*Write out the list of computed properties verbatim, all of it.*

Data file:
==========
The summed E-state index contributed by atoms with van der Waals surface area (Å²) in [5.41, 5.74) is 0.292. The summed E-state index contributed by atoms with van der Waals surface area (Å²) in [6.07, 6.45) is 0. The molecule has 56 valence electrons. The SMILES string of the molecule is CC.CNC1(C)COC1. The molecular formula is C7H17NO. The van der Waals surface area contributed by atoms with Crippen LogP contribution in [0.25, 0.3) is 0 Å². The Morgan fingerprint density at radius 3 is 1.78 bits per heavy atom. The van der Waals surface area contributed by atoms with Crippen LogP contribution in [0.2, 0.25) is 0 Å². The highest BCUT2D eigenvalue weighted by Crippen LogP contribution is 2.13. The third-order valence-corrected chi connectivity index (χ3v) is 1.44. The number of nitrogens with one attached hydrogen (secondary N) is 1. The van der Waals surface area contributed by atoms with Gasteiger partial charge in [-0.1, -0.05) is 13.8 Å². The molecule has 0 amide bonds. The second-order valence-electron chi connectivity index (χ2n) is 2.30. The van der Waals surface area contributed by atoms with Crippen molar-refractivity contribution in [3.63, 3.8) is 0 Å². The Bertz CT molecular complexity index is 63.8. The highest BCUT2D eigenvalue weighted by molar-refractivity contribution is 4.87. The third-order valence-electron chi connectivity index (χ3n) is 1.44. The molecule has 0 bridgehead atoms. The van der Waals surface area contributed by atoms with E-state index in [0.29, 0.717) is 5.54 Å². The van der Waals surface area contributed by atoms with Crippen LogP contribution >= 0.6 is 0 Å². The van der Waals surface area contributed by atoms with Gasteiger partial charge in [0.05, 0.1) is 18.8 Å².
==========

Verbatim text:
The summed E-state index contributed by atoms with van der Waals surface area (Å²) in [5.41, 5.74) is 0.292. The summed E-state index contributed by atoms with van der Waals surface area (Å²) in [6.07, 6.45) is 0. The molecule has 56 valence electrons. The SMILES string of the molecule is CC.CNC1(C)COC1. The molecular formula is C7H17NO. The van der Waals surface area contributed by atoms with Crippen LogP contribution in [0.25, 0.3) is 0 Å². The Morgan fingerprint density at radius 3 is 1.78 bits per heavy atom. The van der Waals surface area contributed by atoms with Crippen LogP contribution in [0.2, 0.25) is 0 Å². The highest BCUT2D eigenvalue weighted by Crippen LogP contribution is 2.13. The third-order valence-corrected chi connectivity index (χ3v) is 1.44. The number of nitrogens with one attached hydrogen (secondary N) is 1. The van der Waals surface area contributed by atoms with Gasteiger partial charge in [-0.1, -0.05) is 13.8 Å². The molecule has 0 amide bonds. The second-order valence-electron chi connectivity index (χ2n) is 2.30. The van der Waals surface area contributed by atoms with Crippen molar-refractivity contribution in [3.63, 3.8) is 0 Å². The Bertz CT molecular complexity index is 63.8. The highest BCUT2D eigenvalue weighted by molar-refractivity contribution is 4.87. The third-order valence-electron chi connectivity index (χ3n) is 1.44. The molecule has 0 bridgehead atoms. The van der Waals surface area contributed by atoms with E-state index in [0.29, 0.717) is 5.54 Å². The van der Waals surface area contributed by atoms with Crippen LogP contribution >= 0.6 is 0 Å². The van der Waals surface area contributed by atoms with Gasteiger partial charge in [0.05, 0.1) is 18.8 Å².